San Jose adopted a business tax in the 1960s as a revenue stream for the city’s general fund, which pays for everything from police and fire service to roads, parks and libraries.
And for the fifth time since the law was modernized in the 1980s, the city is offering an amnesty program for business owners who never registered to pay the tax or have fallen behind in their annual payments, allowing them to apply for an exemption, or pay their back taxes without penalties or interest.
The past two business tax amnesty programs offered by the city in 2006 and 2012, which together covered six fiscal years, generated approximately $3.4 million in revenue. But that was also before San Jose voters approved Measure G in 2016, which substantially increased the tax for the first time in 30 years without opposition from the area’s largest business interest group, the Silicon Valley Organization.
The current amnesty program began in Oct. 2019 and has already delivered $700,000 to the city coffers from 1,250 businesses that were delinquent. The program ends in March.
It’s unclear how many businesses in San Jose are currently behind on their taxes.
Although the SVO didn’t oppose the business tax increase four years ago, it doesn’t take an official position on the city’s amnesty program, agency spokesman Mason Fong said.
But as far as revenue generation goes “that’s a drop in the bucket” for San Jose — which has a $4.3 billion budget — said Fong, the SVO director of public policy communications.
However, Fong praised the program for educating small-business owners about their tax responsibilities and allowing them to come forward and get right with the city without fear of punishment.
“From a small-business perspective, this is really a service the city provides for companies that don’t have an accounting department or an executive who understands tax compliance — those who may be blissfully unaware that they are even supposed to be paying this tax,” Fong said.
The business tax is not a city tax on businesses’ receipts. Rather, it’s an excise tax in lieu of an annual license fee. So, it is possible that many new companies, including smaller businesses and especially those that don’t maintain an address in the city, don’t know they were supposed to register and pay the tax.
Indeed, city officials say education is an important part of the amnesty program. But San Jose Deputy Finance Director Rick Bruneau said that once businesses are registered, 90 percent continue to pay their annual tax bill, which is another reason to offer incentives to businesses that may have started in the past three years who never registered to come forward.
“The amnesty program is performing as expected in terms of revenue generation, and better than expected in terms of operational impact because of enhanced technology improvements,” Bruneau said.
The biggest improvement is an updated online portal that allows previously unregistered businesses to apply for amnesty, get a tax certificate and apply for exemptions. The portal also allows businesses that already registered to update their tax information. After their registrations are current, the online tool also lets businesses pay their tax bills for the past three years in full immediately, waiving all fees owed to the city.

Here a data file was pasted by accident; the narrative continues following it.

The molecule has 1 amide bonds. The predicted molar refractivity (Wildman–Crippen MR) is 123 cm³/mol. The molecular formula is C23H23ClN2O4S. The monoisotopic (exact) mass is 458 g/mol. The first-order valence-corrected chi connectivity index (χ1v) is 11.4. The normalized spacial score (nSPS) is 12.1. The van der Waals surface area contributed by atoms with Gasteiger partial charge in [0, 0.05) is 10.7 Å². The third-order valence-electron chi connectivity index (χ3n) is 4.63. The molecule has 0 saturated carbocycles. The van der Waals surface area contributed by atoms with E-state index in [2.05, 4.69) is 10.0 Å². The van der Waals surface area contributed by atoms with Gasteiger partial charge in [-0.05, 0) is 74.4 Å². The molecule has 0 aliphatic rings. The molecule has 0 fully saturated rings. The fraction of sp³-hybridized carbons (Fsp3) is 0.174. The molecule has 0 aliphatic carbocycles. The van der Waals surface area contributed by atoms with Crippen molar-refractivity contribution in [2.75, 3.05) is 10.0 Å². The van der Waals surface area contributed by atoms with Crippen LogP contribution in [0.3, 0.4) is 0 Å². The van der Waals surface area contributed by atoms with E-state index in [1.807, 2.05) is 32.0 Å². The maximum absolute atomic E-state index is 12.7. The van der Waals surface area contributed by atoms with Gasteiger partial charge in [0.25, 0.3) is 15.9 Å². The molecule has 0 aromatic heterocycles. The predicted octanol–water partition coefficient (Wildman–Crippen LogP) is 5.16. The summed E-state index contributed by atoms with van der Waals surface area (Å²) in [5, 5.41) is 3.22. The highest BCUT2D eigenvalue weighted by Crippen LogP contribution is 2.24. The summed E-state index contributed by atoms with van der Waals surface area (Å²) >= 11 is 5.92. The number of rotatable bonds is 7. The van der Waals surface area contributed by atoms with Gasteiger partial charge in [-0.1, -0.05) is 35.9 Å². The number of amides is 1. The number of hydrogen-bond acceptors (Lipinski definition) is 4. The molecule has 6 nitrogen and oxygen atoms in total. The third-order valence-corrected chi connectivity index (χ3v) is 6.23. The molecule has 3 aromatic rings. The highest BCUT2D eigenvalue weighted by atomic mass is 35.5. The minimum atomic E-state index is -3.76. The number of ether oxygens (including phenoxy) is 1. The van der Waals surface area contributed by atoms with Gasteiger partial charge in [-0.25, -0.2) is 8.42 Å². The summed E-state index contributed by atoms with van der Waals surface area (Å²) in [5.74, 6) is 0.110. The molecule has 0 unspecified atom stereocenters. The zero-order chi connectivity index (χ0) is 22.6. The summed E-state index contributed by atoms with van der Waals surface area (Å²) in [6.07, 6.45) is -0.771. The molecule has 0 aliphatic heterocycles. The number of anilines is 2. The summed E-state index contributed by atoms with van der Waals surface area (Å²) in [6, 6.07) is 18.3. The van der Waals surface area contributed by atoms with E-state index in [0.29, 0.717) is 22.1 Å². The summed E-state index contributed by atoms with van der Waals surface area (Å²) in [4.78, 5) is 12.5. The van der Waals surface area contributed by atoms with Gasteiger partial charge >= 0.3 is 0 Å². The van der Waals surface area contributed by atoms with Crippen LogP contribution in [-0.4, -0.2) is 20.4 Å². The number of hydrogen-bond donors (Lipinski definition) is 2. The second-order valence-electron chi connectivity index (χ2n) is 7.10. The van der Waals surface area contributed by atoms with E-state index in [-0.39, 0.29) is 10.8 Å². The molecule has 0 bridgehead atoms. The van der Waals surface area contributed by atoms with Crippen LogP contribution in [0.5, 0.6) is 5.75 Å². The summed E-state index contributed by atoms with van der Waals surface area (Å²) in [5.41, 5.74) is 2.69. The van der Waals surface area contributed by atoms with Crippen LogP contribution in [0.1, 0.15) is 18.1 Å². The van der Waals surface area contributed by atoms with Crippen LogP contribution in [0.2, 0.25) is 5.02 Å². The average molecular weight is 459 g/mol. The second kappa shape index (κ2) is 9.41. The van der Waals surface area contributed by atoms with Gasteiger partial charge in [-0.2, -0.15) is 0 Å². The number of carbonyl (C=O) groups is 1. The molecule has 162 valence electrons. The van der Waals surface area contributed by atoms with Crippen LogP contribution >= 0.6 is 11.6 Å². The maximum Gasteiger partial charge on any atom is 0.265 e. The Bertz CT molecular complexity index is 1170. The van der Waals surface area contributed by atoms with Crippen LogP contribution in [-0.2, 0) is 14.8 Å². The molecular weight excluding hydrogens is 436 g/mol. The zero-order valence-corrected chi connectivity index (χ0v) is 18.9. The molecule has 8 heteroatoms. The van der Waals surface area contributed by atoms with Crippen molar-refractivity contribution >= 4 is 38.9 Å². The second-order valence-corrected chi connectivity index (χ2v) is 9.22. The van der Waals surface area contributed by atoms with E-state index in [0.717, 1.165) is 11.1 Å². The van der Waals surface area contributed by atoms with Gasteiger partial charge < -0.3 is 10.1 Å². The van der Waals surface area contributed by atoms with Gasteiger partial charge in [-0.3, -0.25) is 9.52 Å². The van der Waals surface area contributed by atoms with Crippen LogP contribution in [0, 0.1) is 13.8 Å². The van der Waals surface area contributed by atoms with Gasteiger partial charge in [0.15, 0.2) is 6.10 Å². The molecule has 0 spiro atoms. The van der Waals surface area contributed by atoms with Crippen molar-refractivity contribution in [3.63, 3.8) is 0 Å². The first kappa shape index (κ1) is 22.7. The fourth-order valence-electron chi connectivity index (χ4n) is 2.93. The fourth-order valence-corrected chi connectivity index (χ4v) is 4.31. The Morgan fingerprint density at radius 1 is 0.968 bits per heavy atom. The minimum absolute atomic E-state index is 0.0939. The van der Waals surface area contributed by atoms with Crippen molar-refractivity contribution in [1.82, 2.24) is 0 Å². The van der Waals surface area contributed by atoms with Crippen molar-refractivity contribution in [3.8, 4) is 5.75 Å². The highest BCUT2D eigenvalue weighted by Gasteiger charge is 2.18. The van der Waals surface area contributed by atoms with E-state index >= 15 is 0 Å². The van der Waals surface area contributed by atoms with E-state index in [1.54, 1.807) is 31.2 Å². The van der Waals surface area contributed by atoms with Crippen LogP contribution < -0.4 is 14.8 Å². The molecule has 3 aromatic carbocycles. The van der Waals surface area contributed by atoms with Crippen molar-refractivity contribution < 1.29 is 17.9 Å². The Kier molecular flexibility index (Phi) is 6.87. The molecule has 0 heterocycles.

“The ability for business owners to register remotely has drastically reduced the foot traffic and wait times in City Hall as compared with prior amnesty programs,” Bruneau said. “We also enhanced our phone payment technology prior to rolling out the amnesty program, which allows existing business owners to make a payment over the phone using an interactive voice response technology, without speaking with a customer service representative.”
The service is available in English and Spanish by calling the Finance Department at 408-535-7055.
Standard businesses — those that sell goods or provide services in San Jose — pay a tax according to the number of employees the company has. Residential and commercial landlords are subject to the tax by the number of units, or square feet leased. The base tax for the city’s current fiscal year is $200.85 and is capped at $159,135, regardless of how it is calculated. Penalties and interest are added as time passes without payment.
Bruneau said nine out of 10 businesses whose penalties and interest have been waived so far are either standard businesses or residential landlords. Among the total, approximately three out of four are new to the city’s tax rolls, he said.
That’s more than 900 new businesses, with the remaining few hundred divided between previously registered businesses that have grown over the years and a smaller portion that fell behind in payments altogether.
During the current amnesty period, the city has also granted approximately 175 exemptions, mostly for financial hardship, but also for senior citizens and charitable organizations.
“In addition to resolving tax avoidance and delinquency, the advantages of running an amnesty program are to educate individuals and entities about the city’s business tax requirements, the availability of exemptions, and the benefits of registering with the city,” Bruneau said. “It also facilitates voluntary compliance, reduces the administrative costs of collections, and provides needed ongoing revenue for funding essential city services.”
The city ran similar amnesty programs in 1987 and 1998. A 2006 business tax amnesty that ran for 60 days brought in $1.3 million in revenue from more than 5,000 businesses — many of those new to the city’s tax rolls. And most recently in 2012, the city ran a nine-month amnesty and 7,000 business owners paid more than $2 million in taxes.
The city expects to generate more than a million dollars from the current five-month amnesty program, which closes March 27 and covers the last three fiscal years.
Contact Adam F. Hutton at firstname.lastname@example.org or follow @adamfhutton on Twitter.